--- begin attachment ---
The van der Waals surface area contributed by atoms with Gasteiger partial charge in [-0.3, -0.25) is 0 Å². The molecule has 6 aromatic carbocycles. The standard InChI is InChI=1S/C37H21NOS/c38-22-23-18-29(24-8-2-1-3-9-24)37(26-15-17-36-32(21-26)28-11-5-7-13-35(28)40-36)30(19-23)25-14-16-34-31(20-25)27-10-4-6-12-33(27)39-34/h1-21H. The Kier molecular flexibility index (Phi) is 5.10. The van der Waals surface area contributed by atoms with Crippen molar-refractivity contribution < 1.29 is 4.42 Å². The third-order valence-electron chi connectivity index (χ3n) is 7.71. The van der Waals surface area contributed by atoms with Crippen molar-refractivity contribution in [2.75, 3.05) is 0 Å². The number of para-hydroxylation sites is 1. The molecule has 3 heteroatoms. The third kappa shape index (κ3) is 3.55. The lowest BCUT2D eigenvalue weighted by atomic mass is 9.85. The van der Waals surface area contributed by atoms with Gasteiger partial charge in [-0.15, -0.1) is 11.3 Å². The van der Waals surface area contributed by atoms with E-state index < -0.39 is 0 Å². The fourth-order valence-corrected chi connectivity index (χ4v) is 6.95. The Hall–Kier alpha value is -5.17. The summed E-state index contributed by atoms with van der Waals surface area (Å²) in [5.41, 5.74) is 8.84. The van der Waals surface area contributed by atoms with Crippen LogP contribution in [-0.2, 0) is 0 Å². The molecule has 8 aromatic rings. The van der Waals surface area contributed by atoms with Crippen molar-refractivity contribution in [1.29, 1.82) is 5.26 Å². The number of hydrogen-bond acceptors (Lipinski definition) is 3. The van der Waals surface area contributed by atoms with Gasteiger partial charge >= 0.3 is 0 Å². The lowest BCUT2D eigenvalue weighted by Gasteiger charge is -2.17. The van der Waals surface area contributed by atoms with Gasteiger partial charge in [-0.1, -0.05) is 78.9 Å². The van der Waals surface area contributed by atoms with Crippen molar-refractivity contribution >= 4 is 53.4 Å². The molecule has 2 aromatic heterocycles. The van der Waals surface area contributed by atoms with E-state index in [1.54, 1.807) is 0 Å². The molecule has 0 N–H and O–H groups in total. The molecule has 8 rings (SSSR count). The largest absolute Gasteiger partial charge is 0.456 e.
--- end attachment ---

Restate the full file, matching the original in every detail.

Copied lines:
The van der Waals surface area contributed by atoms with Gasteiger partial charge in [-0.3, -0.25) is 0 Å². The molecule has 6 aromatic carbocycles. The standard InChI is InChI=1S/C37H21NOS/c38-22-23-18-29(24-8-2-1-3-9-24)37(26-15-17-36-32(21-26)28-11-5-7-13-35(28)40-36)30(19-23)25-14-16-34-31(20-25)27-10-4-6-12-33(27)39-34/h1-21H. The Kier molecular flexibility index (Phi) is 5.10. The van der Waals surface area contributed by atoms with Crippen molar-refractivity contribution < 1.29 is 4.42 Å². The third-order valence-electron chi connectivity index (χ3n) is 7.71. The van der Waals surface area contributed by atoms with Crippen molar-refractivity contribution in [2.75, 3.05) is 0 Å². The number of para-hydroxylation sites is 1. The molecule has 3 heteroatoms. The third kappa shape index (κ3) is 3.55. The lowest BCUT2D eigenvalue weighted by atomic mass is 9.85. The van der Waals surface area contributed by atoms with Gasteiger partial charge in [-0.15, -0.1) is 11.3 Å². The van der Waals surface area contributed by atoms with E-state index < -0.39 is 0 Å². The fourth-order valence-corrected chi connectivity index (χ4v) is 6.95. The Hall–Kier alpha value is -5.17. The summed E-state index contributed by atoms with van der Waals surface area (Å²) in [5.41, 5.74) is 8.84. The van der Waals surface area contributed by atoms with Crippen LogP contribution in [-0.2, 0) is 0 Å². The molecule has 8 aromatic rings. The van der Waals surface area contributed by atoms with Crippen molar-refractivity contribution in [1.29, 1.82) is 5.26 Å². The number of hydrogen-bond acceptors (Lipinski definition) is 3. The van der Waals surface area contributed by atoms with Gasteiger partial charge >= 0.3 is 0 Å². The lowest BCUT2D eigenvalue weighted by Gasteiger charge is -2.17. The van der Waals surface area contributed by atoms with Gasteiger partial charge in [-0.1, -0.05) is 78.9 Å². The van der Waals surface area contributed by atoms with Crippen molar-refractivity contribution >= 4 is 53.4 Å². The molecule has 2 aromatic heterocycles. The van der Waals surface area contributed by atoms with E-state index in [1.54, 1.807) is 0 Å². The molecule has 0 N–H and O–H groups in total. The molecule has 8 rings (SSSR count). The largest absolute Gasteiger partial charge is 0.456 e.